Why Speaker Justin Muturi called off special sittings after political parties bill pass

Speaker Justin Muturi has called off special sittings scheduled for Thursday, January 6 and Friday, January 7. [File, Standard]

The National Assembly Speaker Justin Muturi has called off special sittings scheduled for Thursday, January 6 and Friday, January 7, hours after the Political Parties (Amendment) Bill, 2021 was passed.

In his announcement communicated to MPs by Clerk of the National Assembly Michael Sialai, the Speaker said one of the key agendas that the House had convened for – the Third Reading of the Political Parties (Amendment) Bill 2021 – had been concluded, occasioning the cancellation of the subsequent two sittings.

Speaker Muturi said the other key agendum, the Second Reading of the Public Procurement and Asset Disposal (Amendment) Bill, had been deferred.

“Hon. members, you are notified that, following the passage of the Political Parties (Amendment) Bill, 2021 and deferment of the consideration of the Public Procurement and Asset Disposal (Amendment) Bill 2021, the Speaker has since called off the special sittings of the House of today (Thursday, January 6) and tomorrow, Friday (January 7),” said Sialai in his message to MPs.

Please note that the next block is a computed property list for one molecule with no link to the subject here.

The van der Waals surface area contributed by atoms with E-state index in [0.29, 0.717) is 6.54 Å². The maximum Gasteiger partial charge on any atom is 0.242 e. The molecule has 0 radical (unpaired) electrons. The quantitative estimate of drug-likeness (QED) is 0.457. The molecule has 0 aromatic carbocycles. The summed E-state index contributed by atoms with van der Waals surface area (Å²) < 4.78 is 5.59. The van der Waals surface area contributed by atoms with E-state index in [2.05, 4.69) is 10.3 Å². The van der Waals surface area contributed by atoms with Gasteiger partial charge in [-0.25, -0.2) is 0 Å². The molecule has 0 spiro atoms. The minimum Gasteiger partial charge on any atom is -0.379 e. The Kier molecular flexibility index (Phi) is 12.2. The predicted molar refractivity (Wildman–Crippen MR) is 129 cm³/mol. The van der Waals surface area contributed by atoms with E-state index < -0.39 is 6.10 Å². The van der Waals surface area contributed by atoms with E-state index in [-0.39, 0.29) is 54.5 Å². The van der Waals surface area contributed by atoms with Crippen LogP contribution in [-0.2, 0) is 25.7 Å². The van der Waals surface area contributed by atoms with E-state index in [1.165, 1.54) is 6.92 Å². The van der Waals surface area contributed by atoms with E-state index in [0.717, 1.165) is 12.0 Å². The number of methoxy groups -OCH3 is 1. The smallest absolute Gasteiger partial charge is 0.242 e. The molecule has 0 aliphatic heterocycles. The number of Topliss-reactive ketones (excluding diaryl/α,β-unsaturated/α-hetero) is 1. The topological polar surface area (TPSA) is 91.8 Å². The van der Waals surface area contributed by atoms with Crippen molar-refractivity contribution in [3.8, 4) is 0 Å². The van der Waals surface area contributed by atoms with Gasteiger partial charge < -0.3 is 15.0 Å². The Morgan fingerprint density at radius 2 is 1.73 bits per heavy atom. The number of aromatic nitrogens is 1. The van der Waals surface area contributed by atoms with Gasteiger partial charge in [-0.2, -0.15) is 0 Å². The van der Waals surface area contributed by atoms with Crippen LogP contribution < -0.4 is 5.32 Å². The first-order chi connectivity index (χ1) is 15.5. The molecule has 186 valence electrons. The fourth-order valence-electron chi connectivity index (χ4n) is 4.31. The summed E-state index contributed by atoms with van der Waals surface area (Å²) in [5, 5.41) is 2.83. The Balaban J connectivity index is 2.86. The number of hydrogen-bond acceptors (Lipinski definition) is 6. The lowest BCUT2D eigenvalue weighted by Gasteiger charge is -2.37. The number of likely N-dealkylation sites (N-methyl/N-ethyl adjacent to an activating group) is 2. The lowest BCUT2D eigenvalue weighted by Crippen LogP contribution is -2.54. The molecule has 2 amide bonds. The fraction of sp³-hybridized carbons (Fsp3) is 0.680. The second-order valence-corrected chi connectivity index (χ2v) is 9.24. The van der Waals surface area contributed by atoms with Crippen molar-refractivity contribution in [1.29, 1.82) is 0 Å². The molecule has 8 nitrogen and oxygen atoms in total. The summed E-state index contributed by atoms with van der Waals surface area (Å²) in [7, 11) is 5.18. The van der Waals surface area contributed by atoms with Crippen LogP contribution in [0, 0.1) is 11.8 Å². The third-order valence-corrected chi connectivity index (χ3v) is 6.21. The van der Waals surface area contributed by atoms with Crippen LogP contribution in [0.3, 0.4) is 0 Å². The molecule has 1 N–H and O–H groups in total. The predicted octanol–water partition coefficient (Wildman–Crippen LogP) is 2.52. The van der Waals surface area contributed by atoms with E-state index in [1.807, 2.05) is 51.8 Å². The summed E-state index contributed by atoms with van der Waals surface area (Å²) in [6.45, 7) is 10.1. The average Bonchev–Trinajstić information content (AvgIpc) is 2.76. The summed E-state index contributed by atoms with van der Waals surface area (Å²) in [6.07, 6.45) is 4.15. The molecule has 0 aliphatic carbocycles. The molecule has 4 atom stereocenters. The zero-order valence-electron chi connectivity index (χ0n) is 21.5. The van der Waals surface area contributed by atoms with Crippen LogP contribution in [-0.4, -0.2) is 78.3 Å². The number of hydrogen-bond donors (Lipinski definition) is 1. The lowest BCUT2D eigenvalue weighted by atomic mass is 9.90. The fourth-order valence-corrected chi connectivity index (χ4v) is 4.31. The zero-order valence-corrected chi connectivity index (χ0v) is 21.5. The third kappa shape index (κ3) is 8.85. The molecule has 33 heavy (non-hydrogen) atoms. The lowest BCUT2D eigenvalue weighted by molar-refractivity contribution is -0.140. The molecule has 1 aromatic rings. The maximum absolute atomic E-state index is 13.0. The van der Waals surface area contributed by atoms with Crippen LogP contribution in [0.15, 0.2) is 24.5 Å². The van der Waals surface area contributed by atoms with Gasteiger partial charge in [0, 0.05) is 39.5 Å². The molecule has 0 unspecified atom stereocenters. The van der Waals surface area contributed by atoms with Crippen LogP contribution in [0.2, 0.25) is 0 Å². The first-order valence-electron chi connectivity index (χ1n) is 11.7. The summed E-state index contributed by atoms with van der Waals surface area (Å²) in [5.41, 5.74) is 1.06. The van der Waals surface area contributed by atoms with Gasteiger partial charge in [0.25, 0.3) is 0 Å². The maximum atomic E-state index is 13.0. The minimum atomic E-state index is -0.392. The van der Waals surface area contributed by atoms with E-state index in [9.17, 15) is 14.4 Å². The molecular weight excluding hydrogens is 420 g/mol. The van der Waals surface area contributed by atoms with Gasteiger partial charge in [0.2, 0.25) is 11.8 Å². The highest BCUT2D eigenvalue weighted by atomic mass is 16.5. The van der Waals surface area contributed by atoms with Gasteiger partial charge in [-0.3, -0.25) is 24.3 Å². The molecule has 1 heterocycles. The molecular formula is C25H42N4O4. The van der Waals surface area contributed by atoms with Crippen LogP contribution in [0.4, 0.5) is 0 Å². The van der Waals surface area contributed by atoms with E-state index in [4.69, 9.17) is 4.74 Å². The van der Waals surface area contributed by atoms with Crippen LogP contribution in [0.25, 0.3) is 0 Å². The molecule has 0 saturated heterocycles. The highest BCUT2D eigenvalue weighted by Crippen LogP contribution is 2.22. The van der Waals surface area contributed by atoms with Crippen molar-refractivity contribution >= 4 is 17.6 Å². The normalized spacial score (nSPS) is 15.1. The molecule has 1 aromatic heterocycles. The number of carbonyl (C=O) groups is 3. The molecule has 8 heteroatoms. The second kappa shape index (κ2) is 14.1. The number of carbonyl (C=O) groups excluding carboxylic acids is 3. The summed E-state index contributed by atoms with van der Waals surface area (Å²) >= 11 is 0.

The lawmakers will resume normal sittings on Tuesday, January 25 at 2:30pm.

Muturi had, on Monday, January 3 gazetted a three-day special sitting, starting Wednesday, January 5.

“It is further notified that, if the need arises, the respective sittings of the House will automatically extend until the specified business for each of the three days is concluded,” he said in the January 3 Gazette Notice.

On Wednesday, MPs allied to President Uhuru Kenyatta and Orange Democratic Movement (ODM) leader Raila Odinga defeated their pro-Deputy President William Ruto counterparts, when they voted against all proposals suggested to the Political Parties Bill by their adversaries.

The proponents of the Bill defeated an attempt by the Ruto team to expunge a clause spelling out a period within which parties can enter a coalition. The clause was one of the most contested.

Garissa Township MP Aden Duale had sought to have Clause 8 amendment by deleting a requirement that parties enter coalition at least six months to the August poll.

The clause provides that “in the case of a coalition political party, the coalition political party shall submit the coalition agreement at least six months before a general election.”

But it was shot down by 128 MPs against 104.

National Assembly Majority Leader Amos Kimunya subsequently moved an amendment to reduce the period from the initial six months to four months.

This implies that parties seeking to enter coalitions will have to deposit such agreements with the Office of the Registrar of Political Parties (ORPP) by April 9.